Educational games aren’t always my cup of tea. Sure, I like to learn, and sure, I think that games can be a really great means of teaching people (case in point: Age of Empires taught more than some of my University Classes about Ancient Warfare and Military History), but sometimes, they just aren’t fun, and 90% of the time, they aren’t even trying to be subtle.
Evolution, the first strategy game to be published by North Star Games, however, doesn’t quite feel like an educational game, despite clearly demonstrating some basic principles about evolution, predators and prey, and the circle of life. It’s more like a great game…that just happens to have educational tendencies.
In Evolution, players create and adapt their own species in a dynamic ecosystem of limited resources and hungry predators. Increase your species’ Body Size and Population and give them traits to ensure their survival. Traits like Hard Shell and Horns will protect your species from Carnivores, but you’ll need traits like Long Neck and Foraging to feed them.
Evolution is a strategy game for 2-5 players and plays in 45 – 75 minutes. Originally published by Rightgames, Evolution has been redesigned by North Star Games. Gather your friends and family around the table and see who will survive, who will thrive, and who will become someone else’s lunch.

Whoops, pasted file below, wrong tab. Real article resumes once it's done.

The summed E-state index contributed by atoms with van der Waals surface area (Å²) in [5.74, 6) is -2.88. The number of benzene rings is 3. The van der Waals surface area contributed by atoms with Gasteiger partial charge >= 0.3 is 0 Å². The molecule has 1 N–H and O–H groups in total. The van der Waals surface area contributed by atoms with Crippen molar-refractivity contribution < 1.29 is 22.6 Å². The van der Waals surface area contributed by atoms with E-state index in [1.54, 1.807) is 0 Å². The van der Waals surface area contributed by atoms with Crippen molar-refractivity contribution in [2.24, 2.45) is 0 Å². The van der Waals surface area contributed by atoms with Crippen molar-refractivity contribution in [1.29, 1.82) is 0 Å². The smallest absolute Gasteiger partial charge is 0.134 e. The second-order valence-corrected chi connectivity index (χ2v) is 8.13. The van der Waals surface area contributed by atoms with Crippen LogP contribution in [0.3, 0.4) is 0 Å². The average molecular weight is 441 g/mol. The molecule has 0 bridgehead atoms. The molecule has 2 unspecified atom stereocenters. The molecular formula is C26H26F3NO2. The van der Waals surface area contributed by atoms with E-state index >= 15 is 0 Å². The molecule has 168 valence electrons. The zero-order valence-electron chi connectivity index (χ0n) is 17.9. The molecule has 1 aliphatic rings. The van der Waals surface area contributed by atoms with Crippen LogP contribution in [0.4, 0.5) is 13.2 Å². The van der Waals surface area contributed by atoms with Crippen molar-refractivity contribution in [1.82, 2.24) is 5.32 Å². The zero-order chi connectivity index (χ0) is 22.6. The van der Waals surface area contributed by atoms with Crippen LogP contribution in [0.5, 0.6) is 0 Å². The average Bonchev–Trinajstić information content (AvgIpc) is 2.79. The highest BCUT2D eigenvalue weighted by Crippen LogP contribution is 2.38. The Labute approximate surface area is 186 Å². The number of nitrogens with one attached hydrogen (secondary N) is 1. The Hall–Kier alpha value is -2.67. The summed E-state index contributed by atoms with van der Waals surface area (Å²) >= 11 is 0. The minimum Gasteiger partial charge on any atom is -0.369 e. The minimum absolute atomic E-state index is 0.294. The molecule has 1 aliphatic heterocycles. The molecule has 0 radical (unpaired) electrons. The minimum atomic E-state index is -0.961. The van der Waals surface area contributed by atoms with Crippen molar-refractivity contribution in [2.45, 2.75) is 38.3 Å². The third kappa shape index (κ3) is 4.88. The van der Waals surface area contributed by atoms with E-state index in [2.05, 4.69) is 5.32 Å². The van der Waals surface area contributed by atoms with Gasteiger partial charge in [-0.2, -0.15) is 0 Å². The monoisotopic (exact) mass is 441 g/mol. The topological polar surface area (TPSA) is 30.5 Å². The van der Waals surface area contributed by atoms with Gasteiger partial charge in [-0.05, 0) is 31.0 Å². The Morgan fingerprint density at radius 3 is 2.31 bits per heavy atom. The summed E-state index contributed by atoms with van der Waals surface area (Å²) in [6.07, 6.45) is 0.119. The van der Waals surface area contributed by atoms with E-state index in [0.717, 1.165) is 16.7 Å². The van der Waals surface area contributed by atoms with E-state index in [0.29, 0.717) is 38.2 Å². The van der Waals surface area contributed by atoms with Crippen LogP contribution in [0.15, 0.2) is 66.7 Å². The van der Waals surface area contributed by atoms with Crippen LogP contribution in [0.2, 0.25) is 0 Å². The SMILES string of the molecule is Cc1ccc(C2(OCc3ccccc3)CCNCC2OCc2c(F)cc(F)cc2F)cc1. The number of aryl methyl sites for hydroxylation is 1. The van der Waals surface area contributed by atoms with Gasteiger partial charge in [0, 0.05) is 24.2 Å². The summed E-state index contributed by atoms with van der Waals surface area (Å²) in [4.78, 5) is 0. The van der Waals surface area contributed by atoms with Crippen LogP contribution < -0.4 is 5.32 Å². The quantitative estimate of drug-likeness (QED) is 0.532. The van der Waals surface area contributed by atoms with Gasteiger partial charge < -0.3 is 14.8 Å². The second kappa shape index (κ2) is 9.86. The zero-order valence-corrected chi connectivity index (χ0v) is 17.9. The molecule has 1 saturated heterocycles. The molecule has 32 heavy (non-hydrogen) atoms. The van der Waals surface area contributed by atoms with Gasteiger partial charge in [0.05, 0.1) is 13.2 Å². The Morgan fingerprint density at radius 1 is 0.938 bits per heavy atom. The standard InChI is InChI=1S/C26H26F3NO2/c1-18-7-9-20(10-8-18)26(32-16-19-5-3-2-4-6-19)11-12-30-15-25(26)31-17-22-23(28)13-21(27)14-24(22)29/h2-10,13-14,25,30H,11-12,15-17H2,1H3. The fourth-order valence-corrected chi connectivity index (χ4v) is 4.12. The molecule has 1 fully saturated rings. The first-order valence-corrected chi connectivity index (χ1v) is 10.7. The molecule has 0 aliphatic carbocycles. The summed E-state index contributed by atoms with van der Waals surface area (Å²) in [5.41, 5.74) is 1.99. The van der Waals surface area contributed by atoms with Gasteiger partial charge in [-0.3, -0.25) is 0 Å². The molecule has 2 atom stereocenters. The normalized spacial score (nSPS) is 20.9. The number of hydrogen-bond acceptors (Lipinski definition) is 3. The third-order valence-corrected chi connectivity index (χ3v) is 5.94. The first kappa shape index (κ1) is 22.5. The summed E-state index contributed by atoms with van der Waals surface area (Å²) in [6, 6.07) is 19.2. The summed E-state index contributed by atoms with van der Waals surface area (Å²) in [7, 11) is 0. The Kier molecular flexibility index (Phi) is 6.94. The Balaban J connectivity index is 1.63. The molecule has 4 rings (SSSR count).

Each player starts with one species. At the beginning of each round, players draw 3 cards plus one for each species they have. Each card is an evolutionary trait that can be added to a species. Then each player plays one card into the center. The number on these cards represents how much food will be available when it comes time to eat.
Players then play cards to evolve and create new species. Players may discard a card to increase a species’ Body Size or Population, or to create a new species. Players may also play cards as traits on existing species. Each species may have up to 3 traits.
When all players have finished playing their cards, the cards in the center are revealed and that much food is added to the watering hole. In player order, players may then feed their species. To feed, a player takes one food from the watering hole and places it on a species. A species that has evolved as a Carnivore cannot eat from the watering hole – it must feed by attacking other species. When all species have eaten their fill or the watering hole is empty, feeding ends.
All players score the food they ate for the round by placing it in their food bag. Any species who didn’t get anything to eat goes extinct. At the end of the game the player with the most food, traits, and population wins.
With solid, well-explained mechanics, gorgeous artwork, and good production value, it is no wonder that Evolution is already at 400% funding, having raised $40,100 at time of writing, well beyond their $10,000 goal, and with 38 days to go, there’s plenty of stretch goals to meet (The first two have already been unlocked: Voting on the Next expansion to be sea creatures or avian creatures, and higher quality species trackers.)
If you would like to contribute, please head to the Kickstarter page.